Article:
For example, Tri-C partners with the Greater Cleveland Regional Transit Authority to train RTA bus drivers at Tri-C Euclid’s Transportation Innovation Center. The college also partners with organizations like Swagelok, Cleveland-Cliffs Inc. and MetroHealth to provide job-specific training.

“The employees get a quality education, and the employers get well-prepared workers,” Baston says. “It’s a win-win partnership.”

Upskilling is a critical piece of talent retention, which Baston calls “one of the greatest issues facing businesses in this community.” Considering that 85 percent of Tri-C students stay in the region after graduating, and 75 percent attend classes part-time while working, Baston sees a strong connection between his student body and Northeast Ohio’s future workforce.

“Our purpose as a community college is to strengthen the viability of our community,” Baston says, “giving people the best possible opportunity to live, work and grow right here.”

Making an impact

These three themes are key to Baston’s vision as Tri-C evolves to meet the shifting needs of students and employers. However, he knows the college can’t achieve this vision alone. He urges local businesses to rethink their approach to recruiting and retaining talent by redefining their expectations.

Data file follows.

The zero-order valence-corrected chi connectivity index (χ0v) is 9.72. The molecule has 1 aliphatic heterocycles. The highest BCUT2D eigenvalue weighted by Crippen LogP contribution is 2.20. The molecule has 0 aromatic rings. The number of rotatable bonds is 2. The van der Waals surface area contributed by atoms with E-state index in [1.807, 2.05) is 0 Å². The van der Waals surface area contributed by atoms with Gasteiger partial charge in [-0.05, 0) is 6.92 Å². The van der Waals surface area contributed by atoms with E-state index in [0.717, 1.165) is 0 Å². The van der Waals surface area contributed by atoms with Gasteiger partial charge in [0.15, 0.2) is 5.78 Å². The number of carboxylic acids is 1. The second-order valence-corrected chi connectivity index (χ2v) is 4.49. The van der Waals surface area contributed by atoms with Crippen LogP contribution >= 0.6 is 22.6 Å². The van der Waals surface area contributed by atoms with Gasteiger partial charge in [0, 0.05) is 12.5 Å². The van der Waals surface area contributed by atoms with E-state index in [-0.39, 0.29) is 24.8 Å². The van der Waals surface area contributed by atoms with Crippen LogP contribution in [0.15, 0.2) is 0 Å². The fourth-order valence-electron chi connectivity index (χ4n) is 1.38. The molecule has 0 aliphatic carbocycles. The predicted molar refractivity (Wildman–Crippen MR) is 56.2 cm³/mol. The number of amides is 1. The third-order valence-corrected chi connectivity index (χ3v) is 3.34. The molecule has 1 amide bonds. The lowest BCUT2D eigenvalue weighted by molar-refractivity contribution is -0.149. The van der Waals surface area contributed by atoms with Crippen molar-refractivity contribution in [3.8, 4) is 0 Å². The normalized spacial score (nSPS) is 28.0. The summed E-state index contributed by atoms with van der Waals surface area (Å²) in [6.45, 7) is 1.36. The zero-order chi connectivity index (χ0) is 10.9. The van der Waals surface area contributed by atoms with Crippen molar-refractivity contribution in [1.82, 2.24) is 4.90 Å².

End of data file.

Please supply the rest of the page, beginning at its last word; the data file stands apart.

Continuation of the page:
“We have felt for too long in this country that educational credentials, like the baccalaureate degree, should be the gateway credential,” Baston says. “Because of that, businesses have lost out on talented and skilled people who didn’t have that gateway credential. I would encourage businesses to focus more on the skills, and work with places like Tri-C to get the credentials so we’re not losing access to wonderfully talented people because we’re emphasizing the completion of a degree. If we’re not prioritizing skills, we’re leaving stranded assets.”

By clarifying the offerings and opportunities at Tri-C, redesigning the student experience and refreshing the institution’s value proposition throughout the community, Baston is working to connect more students with the skills to succeed in today’s workforce. As the college celebrates its 60th anniversary this year, Baston strives to carry on Tri-C’s legacy of excellence as he guides the college into the future.

“Our north star is to ensure that it’s not just access, it’s not just completion, but it’s about the post-completion outcomes of our students,” he says. “Those outcomes start here, because this is where futures begin.” ●


  • Clearly communicate the opportunities your organization offers.
  • Look for ways to simplify and streamline processes.
  • Keep your value proposition relevant as trends shift.

Michael A. Baston